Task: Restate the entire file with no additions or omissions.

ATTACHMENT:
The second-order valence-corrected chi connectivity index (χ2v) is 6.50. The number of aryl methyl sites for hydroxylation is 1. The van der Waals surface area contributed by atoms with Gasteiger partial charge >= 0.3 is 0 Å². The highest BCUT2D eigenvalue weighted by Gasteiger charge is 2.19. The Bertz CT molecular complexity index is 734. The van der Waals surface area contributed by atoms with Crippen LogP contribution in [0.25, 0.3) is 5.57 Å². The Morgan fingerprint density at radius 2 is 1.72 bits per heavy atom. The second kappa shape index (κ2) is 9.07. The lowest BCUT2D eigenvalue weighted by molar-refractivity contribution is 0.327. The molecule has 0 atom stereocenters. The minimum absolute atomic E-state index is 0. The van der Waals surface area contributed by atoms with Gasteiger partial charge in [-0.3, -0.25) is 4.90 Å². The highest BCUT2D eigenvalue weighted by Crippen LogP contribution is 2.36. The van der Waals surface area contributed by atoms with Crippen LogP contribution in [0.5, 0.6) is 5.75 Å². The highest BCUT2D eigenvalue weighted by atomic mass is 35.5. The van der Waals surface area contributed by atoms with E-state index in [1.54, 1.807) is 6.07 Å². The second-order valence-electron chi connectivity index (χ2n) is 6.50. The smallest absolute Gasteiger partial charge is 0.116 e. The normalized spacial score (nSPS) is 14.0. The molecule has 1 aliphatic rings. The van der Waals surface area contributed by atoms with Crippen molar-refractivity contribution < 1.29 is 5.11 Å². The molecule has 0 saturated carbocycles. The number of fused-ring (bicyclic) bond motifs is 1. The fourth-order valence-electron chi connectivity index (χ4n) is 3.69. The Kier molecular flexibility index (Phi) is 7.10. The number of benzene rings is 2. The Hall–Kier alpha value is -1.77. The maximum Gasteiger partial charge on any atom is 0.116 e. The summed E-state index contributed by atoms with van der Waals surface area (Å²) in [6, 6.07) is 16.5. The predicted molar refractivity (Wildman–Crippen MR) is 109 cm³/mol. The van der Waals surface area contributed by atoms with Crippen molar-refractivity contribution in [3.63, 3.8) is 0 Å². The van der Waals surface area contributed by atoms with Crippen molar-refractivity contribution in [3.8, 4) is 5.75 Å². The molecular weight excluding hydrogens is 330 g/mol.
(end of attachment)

The second-order valence-corrected chi connectivity index (χ2v) is 6.50. The number of aryl methyl sites for hydroxylation is 1. The van der Waals surface area contributed by atoms with Gasteiger partial charge >= 0.3 is 0 Å². The highest BCUT2D eigenvalue weighted by Gasteiger charge is 2.19. The Bertz CT molecular complexity index is 734. The van der Waals surface area contributed by atoms with Crippen LogP contribution in [0.25, 0.3) is 5.57 Å². The Morgan fingerprint density at radius 2 is 1.72 bits per heavy atom. The second kappa shape index (κ2) is 9.07. The lowest BCUT2D eigenvalue weighted by molar-refractivity contribution is 0.327. The molecule has 0 atom stereocenters. The minimum absolute atomic E-state index is 0. The van der Waals surface area contributed by atoms with Gasteiger partial charge in [-0.3, -0.25) is 4.90 Å². The highest BCUT2D eigenvalue weighted by Crippen LogP contribution is 2.36. The van der Waals surface area contributed by atoms with Crippen LogP contribution in [0.5, 0.6) is 5.75 Å². The highest BCUT2D eigenvalue weighted by atomic mass is 35.5. The van der Waals surface area contributed by atoms with E-state index in [1.54, 1.807) is 6.07 Å². The second-order valence-electron chi connectivity index (χ2n) is 6.50. The smallest absolute Gasteiger partial charge is 0.116 e. The normalized spacial score (nSPS) is 14.0. The molecule has 1 aliphatic rings. The van der Waals surface area contributed by atoms with Crippen molar-refractivity contribution < 1.29 is 5.11 Å². The molecule has 0 saturated carbocycles. The number of fused-ring (bicyclic) bond motifs is 1. The fourth-order valence-electron chi connectivity index (χ4n) is 3.69. The Kier molecular flexibility index (Phi) is 7.10. The number of benzene rings is 2. The Hall–Kier alpha value is -1.77. The maximum Gasteiger partial charge on any atom is 0.116 e. The summed E-state index contributed by atoms with van der Waals surface area (Å²) in [6, 6.07) is 16.5. The predicted molar refractivity (Wildman–Crippen MR) is 109 cm³/mol. The van der Waals surface area contributed by atoms with Crippen molar-refractivity contribution in [3.63, 3.8) is 0 Å². The van der Waals surface area contributed by atoms with Crippen molar-refractivity contribution in [3.8, 4) is 5.75 Å². The molecular weight excluding hydrogens is 330 g/mol.